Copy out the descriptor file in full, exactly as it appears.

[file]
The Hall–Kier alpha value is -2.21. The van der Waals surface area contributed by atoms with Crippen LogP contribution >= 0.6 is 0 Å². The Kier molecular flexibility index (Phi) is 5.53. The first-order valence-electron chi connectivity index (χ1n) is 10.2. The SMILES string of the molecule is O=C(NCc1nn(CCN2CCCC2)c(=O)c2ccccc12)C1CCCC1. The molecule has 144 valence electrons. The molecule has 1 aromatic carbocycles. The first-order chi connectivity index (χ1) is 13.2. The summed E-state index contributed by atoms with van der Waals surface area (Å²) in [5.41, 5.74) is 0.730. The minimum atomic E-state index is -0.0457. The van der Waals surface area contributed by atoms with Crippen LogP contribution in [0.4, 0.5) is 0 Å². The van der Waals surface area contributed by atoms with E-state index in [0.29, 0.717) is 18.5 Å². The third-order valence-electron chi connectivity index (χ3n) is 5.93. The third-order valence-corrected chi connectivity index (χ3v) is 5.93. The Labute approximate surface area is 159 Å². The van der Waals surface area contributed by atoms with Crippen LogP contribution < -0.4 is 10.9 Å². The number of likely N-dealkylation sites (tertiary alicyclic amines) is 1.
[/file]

The Hall–Kier alpha value is -2.21. The van der Waals surface area contributed by atoms with Crippen LogP contribution >= 0.6 is 0 Å². The Kier molecular flexibility index (Phi) is 5.53. The first-order valence-electron chi connectivity index (χ1n) is 10.2. The SMILES string of the molecule is O=C(NCc1nn(CCN2CCCC2)c(=O)c2ccccc12)C1CCCC1. The molecule has 144 valence electrons. The molecule has 1 aromatic carbocycles. The first-order chi connectivity index (χ1) is 13.2. The summed E-state index contributed by atoms with van der Waals surface area (Å²) in [5.41, 5.74) is 0.730. The minimum atomic E-state index is -0.0457. The van der Waals surface area contributed by atoms with Crippen LogP contribution in [0.4, 0.5) is 0 Å². The van der Waals surface area contributed by atoms with E-state index in [0.29, 0.717) is 18.5 Å². The third-order valence-electron chi connectivity index (χ3n) is 5.93. The third-order valence-corrected chi connectivity index (χ3v) is 5.93. The Labute approximate surface area is 159 Å². The van der Waals surface area contributed by atoms with Crippen LogP contribution < -0.4 is 10.9 Å². The number of likely N-dealkylation sites (tertiary alicyclic amines) is 1.